If you ever used an Android based device (TV, Smart Watch or Mobile Phone), then you may have come across the term, "Linux Kernel". Android runs on to
If you ever used an Android based device (TV, Smart Watch or Mobile Phone), then you may have come across the term, “Linux Kernel“. Android runs on top of the Linux kernel and all of that device’s input/output, memory management, locks, networking, processes etc. is handled the Linux kernel. For every release of an Android version, that version will use the latest and most stable version of the Linux Kernel as at that release date as there has to be a measure of proven stability and support.
When minor or major bugs are found or security vulnerabilities are patched in the kernel, these fixes need to be reflected onto our android devices also. To make that easier, Linux uses at its base what is called the Long-Term Support (LTS) branch of the kernel. This is a stable version of the kernel which is guaranteed to be maintained for up to two years with fixes for serious bugs and security issues.
Google has traditionally employed a three-step process to deploy these changes:
- System-On-Chip Vendors (Qualcomm, Samsung’s Exynos And MediaTek) adopts the update and customize it to match their chips.
- Original Equipment Manufacturer such as Samsung and LG theme the OS, rebranding Android with new icons, colors, and layouts, often changing core parts of the OS to add extra features and functionality
- Mobile Carrier networks test the new release, certify it for their networks, and deploy it to users via Over the Air Updates.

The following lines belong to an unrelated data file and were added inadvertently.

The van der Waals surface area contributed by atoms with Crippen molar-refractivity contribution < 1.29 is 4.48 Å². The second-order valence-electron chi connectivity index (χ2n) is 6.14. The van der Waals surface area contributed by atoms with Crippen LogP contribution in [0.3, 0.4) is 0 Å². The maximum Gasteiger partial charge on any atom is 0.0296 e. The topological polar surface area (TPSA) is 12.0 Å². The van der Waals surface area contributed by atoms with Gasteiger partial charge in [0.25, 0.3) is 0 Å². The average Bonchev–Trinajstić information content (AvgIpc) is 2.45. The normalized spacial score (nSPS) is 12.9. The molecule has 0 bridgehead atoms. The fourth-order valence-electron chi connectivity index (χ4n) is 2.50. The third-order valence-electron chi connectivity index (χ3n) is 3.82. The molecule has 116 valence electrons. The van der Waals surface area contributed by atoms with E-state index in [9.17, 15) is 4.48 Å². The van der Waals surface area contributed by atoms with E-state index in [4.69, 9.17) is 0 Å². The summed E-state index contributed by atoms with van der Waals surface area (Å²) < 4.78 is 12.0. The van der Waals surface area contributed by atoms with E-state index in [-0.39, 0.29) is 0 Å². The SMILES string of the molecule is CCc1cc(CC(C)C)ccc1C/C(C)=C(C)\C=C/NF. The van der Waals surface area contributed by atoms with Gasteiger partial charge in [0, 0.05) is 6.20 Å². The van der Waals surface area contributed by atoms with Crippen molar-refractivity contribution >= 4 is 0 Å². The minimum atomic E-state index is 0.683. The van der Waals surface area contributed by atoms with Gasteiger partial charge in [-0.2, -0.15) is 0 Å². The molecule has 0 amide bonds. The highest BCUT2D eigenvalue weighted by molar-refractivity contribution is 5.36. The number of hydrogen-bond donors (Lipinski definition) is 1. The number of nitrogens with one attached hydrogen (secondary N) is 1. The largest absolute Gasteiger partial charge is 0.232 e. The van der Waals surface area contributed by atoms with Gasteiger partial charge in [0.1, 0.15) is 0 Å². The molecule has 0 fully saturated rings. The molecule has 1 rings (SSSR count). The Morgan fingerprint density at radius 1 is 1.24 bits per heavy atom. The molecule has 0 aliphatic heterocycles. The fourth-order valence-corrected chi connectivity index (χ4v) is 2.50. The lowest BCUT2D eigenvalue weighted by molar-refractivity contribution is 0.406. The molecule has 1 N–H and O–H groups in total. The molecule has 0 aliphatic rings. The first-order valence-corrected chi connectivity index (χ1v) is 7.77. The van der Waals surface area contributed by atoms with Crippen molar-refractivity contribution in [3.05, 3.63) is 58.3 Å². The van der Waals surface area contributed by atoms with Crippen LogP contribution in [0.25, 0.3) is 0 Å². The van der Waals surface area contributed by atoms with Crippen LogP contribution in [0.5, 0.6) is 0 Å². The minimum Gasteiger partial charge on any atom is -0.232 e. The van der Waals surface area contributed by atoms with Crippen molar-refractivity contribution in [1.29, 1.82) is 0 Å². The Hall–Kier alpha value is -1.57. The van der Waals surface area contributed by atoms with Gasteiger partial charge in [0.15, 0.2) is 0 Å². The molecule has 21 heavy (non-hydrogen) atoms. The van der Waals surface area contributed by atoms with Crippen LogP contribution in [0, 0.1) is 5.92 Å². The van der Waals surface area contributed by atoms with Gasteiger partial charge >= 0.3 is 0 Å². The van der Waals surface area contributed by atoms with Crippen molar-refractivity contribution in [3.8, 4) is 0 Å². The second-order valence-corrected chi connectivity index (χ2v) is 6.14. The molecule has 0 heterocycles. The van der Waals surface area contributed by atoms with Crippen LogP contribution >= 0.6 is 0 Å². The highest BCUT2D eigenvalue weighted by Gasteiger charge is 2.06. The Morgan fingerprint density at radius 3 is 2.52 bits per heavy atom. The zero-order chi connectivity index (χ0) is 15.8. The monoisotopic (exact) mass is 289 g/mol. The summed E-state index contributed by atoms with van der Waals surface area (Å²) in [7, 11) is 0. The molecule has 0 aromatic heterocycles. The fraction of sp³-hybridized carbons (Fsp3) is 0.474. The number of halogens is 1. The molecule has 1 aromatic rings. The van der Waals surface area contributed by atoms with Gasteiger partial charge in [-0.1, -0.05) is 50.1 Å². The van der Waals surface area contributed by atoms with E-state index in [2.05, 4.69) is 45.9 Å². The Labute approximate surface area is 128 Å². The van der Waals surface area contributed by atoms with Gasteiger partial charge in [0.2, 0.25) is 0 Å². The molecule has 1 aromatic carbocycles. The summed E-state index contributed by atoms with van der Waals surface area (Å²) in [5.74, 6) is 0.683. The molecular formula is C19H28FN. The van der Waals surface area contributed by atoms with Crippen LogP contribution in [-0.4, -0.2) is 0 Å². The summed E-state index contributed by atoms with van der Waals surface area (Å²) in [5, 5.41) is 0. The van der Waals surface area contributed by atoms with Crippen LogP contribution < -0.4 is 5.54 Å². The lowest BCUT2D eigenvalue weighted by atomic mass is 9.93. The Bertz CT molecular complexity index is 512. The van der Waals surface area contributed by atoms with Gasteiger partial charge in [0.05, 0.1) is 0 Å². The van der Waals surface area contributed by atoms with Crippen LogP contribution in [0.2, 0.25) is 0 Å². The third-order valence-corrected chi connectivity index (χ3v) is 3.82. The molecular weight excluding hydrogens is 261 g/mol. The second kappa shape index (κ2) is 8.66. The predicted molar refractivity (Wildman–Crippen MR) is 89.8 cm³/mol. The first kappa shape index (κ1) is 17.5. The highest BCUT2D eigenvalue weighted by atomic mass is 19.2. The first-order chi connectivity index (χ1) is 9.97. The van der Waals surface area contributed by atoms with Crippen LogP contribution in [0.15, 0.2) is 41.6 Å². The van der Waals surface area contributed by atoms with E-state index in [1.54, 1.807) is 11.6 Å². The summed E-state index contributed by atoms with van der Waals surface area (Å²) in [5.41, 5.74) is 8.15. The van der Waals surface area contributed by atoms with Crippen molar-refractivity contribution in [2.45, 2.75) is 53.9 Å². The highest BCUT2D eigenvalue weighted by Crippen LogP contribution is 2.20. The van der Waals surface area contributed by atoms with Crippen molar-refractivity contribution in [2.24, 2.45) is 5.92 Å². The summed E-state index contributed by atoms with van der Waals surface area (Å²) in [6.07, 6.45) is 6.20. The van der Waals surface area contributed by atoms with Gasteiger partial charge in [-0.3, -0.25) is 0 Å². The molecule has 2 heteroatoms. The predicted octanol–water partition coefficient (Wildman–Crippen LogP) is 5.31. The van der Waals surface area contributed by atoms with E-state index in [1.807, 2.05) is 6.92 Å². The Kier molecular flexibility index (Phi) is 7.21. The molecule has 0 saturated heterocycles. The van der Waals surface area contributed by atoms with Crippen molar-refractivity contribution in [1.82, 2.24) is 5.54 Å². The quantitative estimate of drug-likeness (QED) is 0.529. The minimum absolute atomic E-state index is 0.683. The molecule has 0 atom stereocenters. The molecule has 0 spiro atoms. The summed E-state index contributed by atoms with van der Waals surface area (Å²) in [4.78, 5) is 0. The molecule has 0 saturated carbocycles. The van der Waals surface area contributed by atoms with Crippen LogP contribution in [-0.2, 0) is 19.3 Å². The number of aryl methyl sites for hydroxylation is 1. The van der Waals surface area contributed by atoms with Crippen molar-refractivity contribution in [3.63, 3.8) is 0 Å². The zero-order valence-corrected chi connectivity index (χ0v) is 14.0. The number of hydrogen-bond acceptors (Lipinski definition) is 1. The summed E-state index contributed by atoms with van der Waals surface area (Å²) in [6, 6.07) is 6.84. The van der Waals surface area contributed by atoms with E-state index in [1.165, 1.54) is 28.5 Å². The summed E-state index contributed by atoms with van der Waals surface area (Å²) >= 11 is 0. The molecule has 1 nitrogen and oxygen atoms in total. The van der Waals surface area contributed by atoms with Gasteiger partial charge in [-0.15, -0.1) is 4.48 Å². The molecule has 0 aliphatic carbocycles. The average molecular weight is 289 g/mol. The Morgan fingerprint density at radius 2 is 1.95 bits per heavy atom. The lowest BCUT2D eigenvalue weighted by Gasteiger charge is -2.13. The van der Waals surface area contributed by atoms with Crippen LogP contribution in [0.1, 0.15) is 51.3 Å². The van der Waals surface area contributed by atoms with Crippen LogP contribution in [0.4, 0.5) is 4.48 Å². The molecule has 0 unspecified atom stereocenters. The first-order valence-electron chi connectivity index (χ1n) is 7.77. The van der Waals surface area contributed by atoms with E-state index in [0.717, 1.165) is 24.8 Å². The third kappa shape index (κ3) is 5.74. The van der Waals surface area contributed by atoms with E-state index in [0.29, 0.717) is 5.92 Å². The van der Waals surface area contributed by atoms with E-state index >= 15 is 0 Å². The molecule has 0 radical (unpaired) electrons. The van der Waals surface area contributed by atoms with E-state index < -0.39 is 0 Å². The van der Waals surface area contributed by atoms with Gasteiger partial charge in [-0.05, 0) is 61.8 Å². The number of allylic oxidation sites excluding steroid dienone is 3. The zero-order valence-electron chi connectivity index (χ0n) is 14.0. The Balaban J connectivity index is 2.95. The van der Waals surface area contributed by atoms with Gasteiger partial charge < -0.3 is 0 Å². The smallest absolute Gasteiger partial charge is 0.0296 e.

The problem is that two years of support isn’t enough to incorporate all of these steps. When a major silicon provider such as Qualcomm or MediaTek design a processor, they choose the latest and greatest LTS version of the kernel at some point during the processors design phase. Once that processor is released to OEMs like Samsung or LG, and then the OEM actually makes a device that uses that processor, then up to a year (or maybe even more) has passed since the LTS version was picked by the chip maker. The result is that the actual device can receive less than 1 year’s worth of kernel fixes and then the LTS period ends.
Existing 2 Years Long Term Support (LTS) Is way too short.
To help fix the problem is slow device updates, Android 8.0 Oreo includes Project Treble, a major re-work of Android to make it easier, faster, and less costly for OEMs to update their devices to a new version of Android. But that re-engineering of Android is partly negated by the two year window of LTS kernels.
A the recently concluded Linaro Connect, Project Treble’s lead engineer Iliyan Malchev announced that Greg Kroah-Hartman, the current maintainer of the LTS kernels for the Linux Foundation, has agreed to extend the support period for LTS kernels from 2 years to 6 years. The new Extended LTS (ELTS or XLTS) will start with Linux kernel 4.4.
This is a great change for everybody in the Linux community as it will not only apply to Android but to Linux on the desktop and more importantly to Linux servers. It will be interesting to see what companies like Ubuntu and Red Hat now do with the LTS versions of their distributions.